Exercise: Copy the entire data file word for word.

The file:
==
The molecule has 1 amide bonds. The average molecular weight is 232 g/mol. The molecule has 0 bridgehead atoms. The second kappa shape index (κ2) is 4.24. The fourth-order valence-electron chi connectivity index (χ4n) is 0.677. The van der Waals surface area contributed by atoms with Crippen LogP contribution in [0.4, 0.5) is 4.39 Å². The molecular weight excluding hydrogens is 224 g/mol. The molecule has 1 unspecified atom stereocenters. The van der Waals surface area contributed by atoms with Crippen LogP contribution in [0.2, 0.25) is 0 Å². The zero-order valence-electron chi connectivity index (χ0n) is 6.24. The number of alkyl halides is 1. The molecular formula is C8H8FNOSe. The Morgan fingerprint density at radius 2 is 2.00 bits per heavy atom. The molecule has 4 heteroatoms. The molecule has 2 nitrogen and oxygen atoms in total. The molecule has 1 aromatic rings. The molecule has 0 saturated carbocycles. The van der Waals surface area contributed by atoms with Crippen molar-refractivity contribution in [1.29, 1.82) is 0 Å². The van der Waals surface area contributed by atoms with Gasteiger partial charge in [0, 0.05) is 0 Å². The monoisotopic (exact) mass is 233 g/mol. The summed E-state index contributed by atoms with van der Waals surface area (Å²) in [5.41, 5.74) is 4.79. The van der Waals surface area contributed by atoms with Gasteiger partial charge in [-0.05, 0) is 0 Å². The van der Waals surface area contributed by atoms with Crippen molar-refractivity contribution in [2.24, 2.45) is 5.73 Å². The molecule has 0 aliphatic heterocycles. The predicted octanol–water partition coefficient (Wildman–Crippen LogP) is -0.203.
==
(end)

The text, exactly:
The molecule has 1 amide bonds. The average molecular weight is 232 g/mol. The molecule has 0 bridgehead atoms. The second kappa shape index (κ2) is 4.24. The fourth-order valence-electron chi connectivity index (χ4n) is 0.677. The van der Waals surface area contributed by atoms with Crippen LogP contribution in [0.4, 0.5) is 4.39 Å². The molecular weight excluding hydrogens is 224 g/mol. The molecule has 1 unspecified atom stereocenters. The van der Waals surface area contributed by atoms with Crippen LogP contribution in [0.2, 0.25) is 0 Å². The zero-order valence-electron chi connectivity index (χ0n) is 6.24. The number of alkyl halides is 1. The molecular formula is C8H8FNOSe. The Morgan fingerprint density at radius 2 is 2.00 bits per heavy atom. The molecule has 4 heteroatoms. The molecule has 2 nitrogen and oxygen atoms in total. The molecule has 1 aromatic rings. The molecule has 0 saturated carbocycles. The van der Waals surface area contributed by atoms with Crippen molar-refractivity contribution in [1.29, 1.82) is 0 Å². The van der Waals surface area contributed by atoms with Gasteiger partial charge in [0, 0.05) is 0 Å². The monoisotopic (exact) mass is 233 g/mol. The summed E-state index contributed by atoms with van der Waals surface area (Å²) in [5.41, 5.74) is 4.79. The van der Waals surface area contributed by atoms with Gasteiger partial charge in [-0.05, 0) is 0 Å². The van der Waals surface area contributed by atoms with Crippen molar-refractivity contribution in [2.24, 2.45) is 5.73 Å². The molecule has 0 aliphatic heterocycles. The predicted octanol–water partition coefficient (Wildman–Crippen LogP) is -0.203.